38. Department of Pediatrics, Medical University of Vienna, Vienna, Austria.

    • Martha Feucht
  39. Pediatric Medical Practice, Vienna, Austria.

    • Hannelore Steinböck
  40. Department of Pediatrics, St. Anna Children's Hospital, Medical University of Vienna, Vienna, Austria.

    • Birgit Neophythou
  41. Department of Pediatrics, McMaster University, Hamilton, Ontario, Canada.

    • Gabriel M Ronen
  42. Department of Pediatrics, Medical University of Graz, Graz, Austria.

    • Ursula Gruber-Sedlmayr
  43. Department of Pediatrics, Hospital Socio-Medical Center (SMZ) Süd Kaiser Franz Josef Spital, Vienna, Austria.

    • Julia Geldner
  44. Department of Pharmacology, University College London (UCL) School of Pharmacy, London, UK.

    • Robert J Harvey
  45. Institute of Human Genetics, University of Bonn, Bonn, Germany.

    • Per Hoffmann
    •  & Stefan Herms
  46. Division of Medical Genetics, University Hospital and Department of Biomedicine, University of Basel, Basel, Switzerland.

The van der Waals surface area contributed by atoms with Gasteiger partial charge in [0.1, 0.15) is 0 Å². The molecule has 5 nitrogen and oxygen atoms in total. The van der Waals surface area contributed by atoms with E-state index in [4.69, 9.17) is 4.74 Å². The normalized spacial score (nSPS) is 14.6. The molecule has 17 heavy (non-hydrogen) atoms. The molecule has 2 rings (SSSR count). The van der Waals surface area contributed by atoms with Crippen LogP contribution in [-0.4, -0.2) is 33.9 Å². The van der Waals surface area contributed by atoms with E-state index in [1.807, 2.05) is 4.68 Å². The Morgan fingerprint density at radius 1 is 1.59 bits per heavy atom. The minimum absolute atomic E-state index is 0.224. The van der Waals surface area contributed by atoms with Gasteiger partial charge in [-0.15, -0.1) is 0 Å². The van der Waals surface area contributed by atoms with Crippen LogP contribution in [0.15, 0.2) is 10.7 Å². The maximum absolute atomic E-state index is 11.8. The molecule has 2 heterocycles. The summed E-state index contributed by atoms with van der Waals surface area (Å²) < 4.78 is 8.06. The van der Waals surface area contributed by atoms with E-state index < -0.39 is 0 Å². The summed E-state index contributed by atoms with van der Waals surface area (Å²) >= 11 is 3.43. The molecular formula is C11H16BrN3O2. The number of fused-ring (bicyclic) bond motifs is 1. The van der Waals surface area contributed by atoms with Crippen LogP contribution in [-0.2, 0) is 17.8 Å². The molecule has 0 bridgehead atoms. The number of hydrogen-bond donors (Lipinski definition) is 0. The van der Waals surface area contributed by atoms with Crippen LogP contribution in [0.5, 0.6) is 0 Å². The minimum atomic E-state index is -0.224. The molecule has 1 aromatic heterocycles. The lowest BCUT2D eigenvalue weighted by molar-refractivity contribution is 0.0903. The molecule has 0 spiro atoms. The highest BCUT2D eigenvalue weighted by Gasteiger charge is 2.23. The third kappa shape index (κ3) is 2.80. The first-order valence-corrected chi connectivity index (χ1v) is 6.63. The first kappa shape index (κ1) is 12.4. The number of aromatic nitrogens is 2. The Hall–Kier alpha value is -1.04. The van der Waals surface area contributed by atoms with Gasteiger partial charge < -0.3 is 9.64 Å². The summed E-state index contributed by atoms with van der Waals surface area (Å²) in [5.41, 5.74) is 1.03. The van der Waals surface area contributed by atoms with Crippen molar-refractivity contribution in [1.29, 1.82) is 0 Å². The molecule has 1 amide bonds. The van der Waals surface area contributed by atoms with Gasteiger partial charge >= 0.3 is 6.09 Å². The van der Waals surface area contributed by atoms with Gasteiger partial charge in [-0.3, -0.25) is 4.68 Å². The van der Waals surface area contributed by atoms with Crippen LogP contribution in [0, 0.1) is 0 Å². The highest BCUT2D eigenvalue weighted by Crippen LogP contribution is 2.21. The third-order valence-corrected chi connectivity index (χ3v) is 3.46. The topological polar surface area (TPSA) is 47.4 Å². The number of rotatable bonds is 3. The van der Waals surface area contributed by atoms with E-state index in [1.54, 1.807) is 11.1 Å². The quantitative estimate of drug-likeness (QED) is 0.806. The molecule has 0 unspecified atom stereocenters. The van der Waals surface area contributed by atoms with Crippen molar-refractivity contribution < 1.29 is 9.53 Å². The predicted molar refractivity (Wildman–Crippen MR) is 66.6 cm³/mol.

• Per Hoffmann
    •  & Stefan Herms
  47. Center for Molecular Medicine Cologne (CMMC), University of Cologne, Cologne, Germany.

    • Peter Nürnberg
  48. Hertie Institute of Clinical Brain Research, University of Tübingen, Tübingen, Germany.

    • Saskia Biskup
  49. German Center for Neurodegenerative Diseases, University of Tübingen, Tübingen, Germany.

    • Saskia Biskup


  1. Search for Johannes R Lemke in:

  2. Search for Dennis Lal in:

  3. Search for Eva M Reinthaler in:

  4. Search for Isabelle Steiner in:

  5. Search for Michael Nothnagel in:

  6. Search for Michael Alber in:

  7. Search for Kirsten Geider in:

  8. Search for Bodo Laube in:

  9. Search for Michael Schwake in:

  10. Search for Katrin Finsterwalder in:

  11. Search for Andre Franke in:

  12. Search for Markus Schilhabel in:

  13. Search for Johanna A Jähn in:

  14. Search for Hiltrud Muhle in:

  15. Search for Rainer Boor in:

  16. Search for Wim Van Paesschen in:

  17. Search for Roberto Caraballo in:

  18. Search for Natalio Fejerman in: